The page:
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Managing your employees requires fair and equal treatment for everyone, but that can seem challenging when you have a disabled employee. While they may require special accommodations to do their jobs, you should expect that employee to meet their obligations once those accommodations have been put into place. This guide can help you feel more comfortable in managing your disabled employees.

Train All Employees About Dealing with Disabled Workers 

As a manager, it is your responsibility to train all employees on treating other workers with disabilities. You should create an environment where bias about disabled counterparts is identified and not tolerated. Your workers should also be trained to help disabled employees in the event of an emergency.

Set Your Cards on the Table

The onboarding process should involve providing the disabled employee with a written description of their job responsibilities. This should precisely describe the expectations, providing an accurate assessment of how their productivity will be measured. That written description helps employees set a benchmark to measure their job performance.

Ask About Special Accommodations

A disabled employee will likely need special accommodations, such as extra maneuverability for a wheelchair, to fulfill their role. By asking in advance about these requirements, you can plan to provide what the employee will need to perform. If you are traveling outside the office, ask if the property is accessible for your disabled employees. This will give your disabled employee the dignity that he or she deserves. Imagine that your company required you to travel somewhere that your disability prohibited. It would feel awful. As a manager, you need to foresee potential areas that your workers may find uncomfortable.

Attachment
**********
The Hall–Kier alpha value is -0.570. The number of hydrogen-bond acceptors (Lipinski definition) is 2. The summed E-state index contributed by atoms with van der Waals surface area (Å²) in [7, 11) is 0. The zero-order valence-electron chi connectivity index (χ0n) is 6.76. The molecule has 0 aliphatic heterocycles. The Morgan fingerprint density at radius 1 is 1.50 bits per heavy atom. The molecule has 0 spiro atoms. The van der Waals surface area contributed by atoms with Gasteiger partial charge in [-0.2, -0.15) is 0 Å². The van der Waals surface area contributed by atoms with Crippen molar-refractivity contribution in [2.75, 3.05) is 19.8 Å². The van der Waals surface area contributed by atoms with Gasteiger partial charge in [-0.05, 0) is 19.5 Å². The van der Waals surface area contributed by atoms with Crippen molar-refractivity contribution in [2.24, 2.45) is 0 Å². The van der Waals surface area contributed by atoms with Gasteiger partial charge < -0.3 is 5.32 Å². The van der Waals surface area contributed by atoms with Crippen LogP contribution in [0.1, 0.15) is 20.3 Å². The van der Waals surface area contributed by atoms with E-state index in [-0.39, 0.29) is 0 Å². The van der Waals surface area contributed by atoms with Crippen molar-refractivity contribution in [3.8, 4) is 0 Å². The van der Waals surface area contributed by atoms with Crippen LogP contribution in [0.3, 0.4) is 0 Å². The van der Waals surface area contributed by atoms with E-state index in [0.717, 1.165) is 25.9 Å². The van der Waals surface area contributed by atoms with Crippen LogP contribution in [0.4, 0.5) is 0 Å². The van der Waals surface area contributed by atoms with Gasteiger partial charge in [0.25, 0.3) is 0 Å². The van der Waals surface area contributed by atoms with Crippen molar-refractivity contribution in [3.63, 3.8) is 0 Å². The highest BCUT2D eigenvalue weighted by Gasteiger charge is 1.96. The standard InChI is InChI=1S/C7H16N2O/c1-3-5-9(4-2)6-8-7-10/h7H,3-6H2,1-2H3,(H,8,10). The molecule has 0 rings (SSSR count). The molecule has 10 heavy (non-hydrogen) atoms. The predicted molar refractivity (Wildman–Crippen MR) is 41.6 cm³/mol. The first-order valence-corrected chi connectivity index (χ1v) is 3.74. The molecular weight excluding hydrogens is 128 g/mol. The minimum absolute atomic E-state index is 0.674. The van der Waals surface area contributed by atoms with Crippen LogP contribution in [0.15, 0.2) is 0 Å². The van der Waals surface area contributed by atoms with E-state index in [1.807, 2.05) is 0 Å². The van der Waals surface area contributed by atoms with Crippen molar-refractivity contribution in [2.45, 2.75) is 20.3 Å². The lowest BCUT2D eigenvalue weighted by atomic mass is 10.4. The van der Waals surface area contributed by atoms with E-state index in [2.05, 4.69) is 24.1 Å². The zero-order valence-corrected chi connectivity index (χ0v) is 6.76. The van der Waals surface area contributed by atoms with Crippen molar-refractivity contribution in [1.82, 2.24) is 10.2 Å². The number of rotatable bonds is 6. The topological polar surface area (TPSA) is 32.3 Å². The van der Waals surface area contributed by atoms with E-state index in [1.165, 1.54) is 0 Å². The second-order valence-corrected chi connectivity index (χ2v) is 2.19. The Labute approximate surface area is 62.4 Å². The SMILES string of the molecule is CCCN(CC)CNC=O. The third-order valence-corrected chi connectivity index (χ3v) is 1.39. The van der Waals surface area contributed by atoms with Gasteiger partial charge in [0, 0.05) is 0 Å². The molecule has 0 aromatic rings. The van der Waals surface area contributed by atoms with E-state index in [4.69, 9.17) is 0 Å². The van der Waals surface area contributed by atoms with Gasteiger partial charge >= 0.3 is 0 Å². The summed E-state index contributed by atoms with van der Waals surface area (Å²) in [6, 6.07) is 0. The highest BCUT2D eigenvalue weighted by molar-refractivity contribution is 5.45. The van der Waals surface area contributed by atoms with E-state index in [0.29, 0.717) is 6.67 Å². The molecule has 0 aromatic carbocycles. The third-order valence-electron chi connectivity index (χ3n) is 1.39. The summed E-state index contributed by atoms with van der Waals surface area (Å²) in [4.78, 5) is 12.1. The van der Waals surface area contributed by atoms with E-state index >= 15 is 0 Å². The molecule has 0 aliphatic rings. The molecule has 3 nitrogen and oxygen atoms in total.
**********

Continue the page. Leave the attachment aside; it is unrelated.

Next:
Hold Performance of the Disabled Employee to the Same Level

You should expect the same level of performance that you would expect of any other employee once you have made accommodations for the disabled person. If you show leniency to the disabled worker, you may not be managing them to their best potential. You may need to learn a new communication style to engage the disabled worker. Honest feedback is essential because the disabled worker is just as responsible for performance as the non-disabled employee. Accommodations don’t mean lower standards. They level the playing field.

Encourage Communication

A disabled employee may not adequately estimate their need for special accommodations, so they should feel free to ask about updating their needs. Create a procedure to make these requests. You, or your managers, should advise the employee about this process to feel welcome to communicate their needs.

Consider the Employee’s Needs Confidential

Any documents relating to the employee’s disability should be considered confidential. A separate file should be created, and it should be treated as private and secure as you would treat any employee’s medical record. Any additional documentation that’s created regarding the employee’s disability should be included in the file.

Moving forward, you should expect the disabled employee to meet productivity standards. When there’s an issue with performance, you will have to determine whether the failure results from the individual’s disability or some other cause. If it has been determined to be the result of the disability, any notes relating to the poor performance should be included in the employee’s confidential file. This should consist of any documents related to additional accommodations made to help the employee improve their productivity.

This article was originally published on HamiltonLindley.org